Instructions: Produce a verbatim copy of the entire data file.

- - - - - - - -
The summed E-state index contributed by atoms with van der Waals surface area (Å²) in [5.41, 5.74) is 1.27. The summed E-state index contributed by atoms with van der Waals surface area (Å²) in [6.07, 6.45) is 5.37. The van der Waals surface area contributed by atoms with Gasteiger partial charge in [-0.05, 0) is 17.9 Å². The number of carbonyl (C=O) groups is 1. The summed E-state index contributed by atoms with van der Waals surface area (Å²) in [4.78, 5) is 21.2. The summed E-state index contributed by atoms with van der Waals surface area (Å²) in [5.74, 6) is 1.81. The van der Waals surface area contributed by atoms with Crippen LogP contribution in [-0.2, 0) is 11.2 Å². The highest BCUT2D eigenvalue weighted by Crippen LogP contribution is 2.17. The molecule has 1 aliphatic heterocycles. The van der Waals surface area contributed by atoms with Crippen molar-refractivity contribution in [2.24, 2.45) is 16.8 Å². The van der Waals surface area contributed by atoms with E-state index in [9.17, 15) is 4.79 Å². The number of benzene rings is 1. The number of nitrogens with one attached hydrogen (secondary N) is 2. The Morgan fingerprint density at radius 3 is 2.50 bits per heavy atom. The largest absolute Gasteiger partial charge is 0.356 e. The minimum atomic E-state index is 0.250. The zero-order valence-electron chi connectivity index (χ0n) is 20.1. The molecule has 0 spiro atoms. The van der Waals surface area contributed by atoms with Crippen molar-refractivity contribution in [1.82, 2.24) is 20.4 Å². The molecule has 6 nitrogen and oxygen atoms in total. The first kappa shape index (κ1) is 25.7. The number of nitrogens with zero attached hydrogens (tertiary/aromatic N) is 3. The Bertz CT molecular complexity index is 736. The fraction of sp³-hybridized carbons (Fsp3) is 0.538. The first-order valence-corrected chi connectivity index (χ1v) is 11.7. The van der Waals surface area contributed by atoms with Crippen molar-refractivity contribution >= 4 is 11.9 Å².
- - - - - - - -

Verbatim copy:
The summed E-state index contributed by atoms with van der Waals surface area (Å²) in [5.41, 5.74) is 1.27. The summed E-state index contributed by atoms with van der Waals surface area (Å²) in [6.07, 6.45) is 5.37. The van der Waals surface area contributed by atoms with Gasteiger partial charge in [-0.05, 0) is 17.9 Å². The number of carbonyl (C=O) groups is 1. The summed E-state index contributed by atoms with van der Waals surface area (Å²) in [4.78, 5) is 21.2. The summed E-state index contributed by atoms with van der Waals surface area (Å²) in [5.74, 6) is 1.81. The van der Waals surface area contributed by atoms with Crippen LogP contribution in [-0.2, 0) is 11.2 Å². The highest BCUT2D eigenvalue weighted by Crippen LogP contribution is 2.17. The molecule has 1 aliphatic heterocycles. The van der Waals surface area contributed by atoms with Crippen molar-refractivity contribution in [2.24, 2.45) is 16.8 Å². The van der Waals surface area contributed by atoms with E-state index in [9.17, 15) is 4.79 Å². The number of benzene rings is 1. The number of nitrogens with one attached hydrogen (secondary N) is 2. The Morgan fingerprint density at radius 3 is 2.50 bits per heavy atom. The largest absolute Gasteiger partial charge is 0.356 e. The minimum atomic E-state index is 0.250. The zero-order valence-electron chi connectivity index (χ0n) is 20.1. The molecule has 0 spiro atoms. The van der Waals surface area contributed by atoms with Crippen molar-refractivity contribution in [1.82, 2.24) is 20.4 Å². The molecule has 6 nitrogen and oxygen atoms in total. The first kappa shape index (κ1) is 25.7. The number of nitrogens with zero attached hydrogens (tertiary/aromatic N) is 3. The Bertz CT molecular complexity index is 736. The fraction of sp³-hybridized carbons (Fsp3) is 0.538. The first-order valence-corrected chi connectivity index (χ1v) is 11.7. The van der Waals surface area contributed by atoms with Crippen molar-refractivity contribution >= 4 is 11.9 Å².